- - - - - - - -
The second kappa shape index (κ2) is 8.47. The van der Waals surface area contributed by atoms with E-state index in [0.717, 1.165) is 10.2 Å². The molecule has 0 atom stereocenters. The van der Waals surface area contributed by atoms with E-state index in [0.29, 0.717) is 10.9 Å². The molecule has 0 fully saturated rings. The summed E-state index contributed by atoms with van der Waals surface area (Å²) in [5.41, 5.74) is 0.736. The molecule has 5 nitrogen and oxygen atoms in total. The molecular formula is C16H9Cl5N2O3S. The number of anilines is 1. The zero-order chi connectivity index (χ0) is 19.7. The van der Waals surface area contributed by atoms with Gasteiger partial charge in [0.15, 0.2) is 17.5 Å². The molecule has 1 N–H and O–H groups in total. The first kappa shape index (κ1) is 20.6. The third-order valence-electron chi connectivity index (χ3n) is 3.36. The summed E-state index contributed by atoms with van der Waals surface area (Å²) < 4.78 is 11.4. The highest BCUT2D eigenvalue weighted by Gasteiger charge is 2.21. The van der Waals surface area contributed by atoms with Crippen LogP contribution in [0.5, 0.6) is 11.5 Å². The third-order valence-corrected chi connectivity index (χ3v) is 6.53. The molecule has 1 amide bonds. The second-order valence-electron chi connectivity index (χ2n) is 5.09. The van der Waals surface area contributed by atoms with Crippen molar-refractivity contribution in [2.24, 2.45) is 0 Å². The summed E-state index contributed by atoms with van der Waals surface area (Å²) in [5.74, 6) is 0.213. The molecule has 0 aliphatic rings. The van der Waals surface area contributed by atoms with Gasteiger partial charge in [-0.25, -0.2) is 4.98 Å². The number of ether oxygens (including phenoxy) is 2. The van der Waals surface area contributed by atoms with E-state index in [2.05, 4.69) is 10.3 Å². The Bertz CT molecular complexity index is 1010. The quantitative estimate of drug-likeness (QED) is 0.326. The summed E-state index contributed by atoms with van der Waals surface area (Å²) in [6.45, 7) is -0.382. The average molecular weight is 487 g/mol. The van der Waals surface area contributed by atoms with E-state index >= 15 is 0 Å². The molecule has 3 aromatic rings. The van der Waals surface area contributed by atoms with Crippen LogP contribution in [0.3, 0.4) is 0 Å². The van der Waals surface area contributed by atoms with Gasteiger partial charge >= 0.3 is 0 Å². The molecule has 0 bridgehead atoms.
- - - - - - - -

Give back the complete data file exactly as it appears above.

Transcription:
The second kappa shape index (κ2) is 8.47. The van der Waals surface area contributed by atoms with E-state index in [0.717, 1.165) is 10.2 Å². The molecule has 0 atom stereocenters. The van der Waals surface area contributed by atoms with E-state index in [0.29, 0.717) is 10.9 Å². The molecule has 0 fully saturated rings. The summed E-state index contributed by atoms with van der Waals surface area (Å²) in [5.41, 5.74) is 0.736. The molecule has 5 nitrogen and oxygen atoms in total. The molecular formula is C16H9Cl5N2O3S. The number of anilines is 1. The zero-order chi connectivity index (χ0) is 19.7. The van der Waals surface area contributed by atoms with Gasteiger partial charge in [0.15, 0.2) is 17.5 Å². The molecule has 1 N–H and O–H groups in total. The first kappa shape index (κ1) is 20.6. The third-order valence-electron chi connectivity index (χ3n) is 3.36. The summed E-state index contributed by atoms with van der Waals surface area (Å²) < 4.78 is 11.4. The highest BCUT2D eigenvalue weighted by Gasteiger charge is 2.21. The van der Waals surface area contributed by atoms with Crippen LogP contribution in [0.5, 0.6) is 11.5 Å². The third-order valence-corrected chi connectivity index (χ3v) is 6.53. The molecule has 1 amide bonds. The second-order valence-electron chi connectivity index (χ2n) is 5.09. The van der Waals surface area contributed by atoms with Crippen molar-refractivity contribution in [2.24, 2.45) is 0 Å². The summed E-state index contributed by atoms with van der Waals surface area (Å²) in [5.74, 6) is 0.213. The molecule has 0 aliphatic rings. The van der Waals surface area contributed by atoms with Gasteiger partial charge in [-0.25, -0.2) is 4.98 Å². The number of ether oxygens (including phenoxy) is 2. The van der Waals surface area contributed by atoms with E-state index in [2.05, 4.69) is 10.3 Å². The Bertz CT molecular complexity index is 1010. The quantitative estimate of drug-likeness (QED) is 0.326. The summed E-state index contributed by atoms with van der Waals surface area (Å²) in [6.45, 7) is -0.382. The average molecular weight is 487 g/mol. The van der Waals surface area contributed by atoms with E-state index >= 15 is 0 Å². The molecule has 3 aromatic rings. The van der Waals surface area contributed by atoms with Crippen LogP contribution in [0.3, 0.4) is 0 Å². The van der Waals surface area contributed by atoms with Gasteiger partial charge >= 0.3 is 0 Å². The molecule has 0 bridgehead atoms.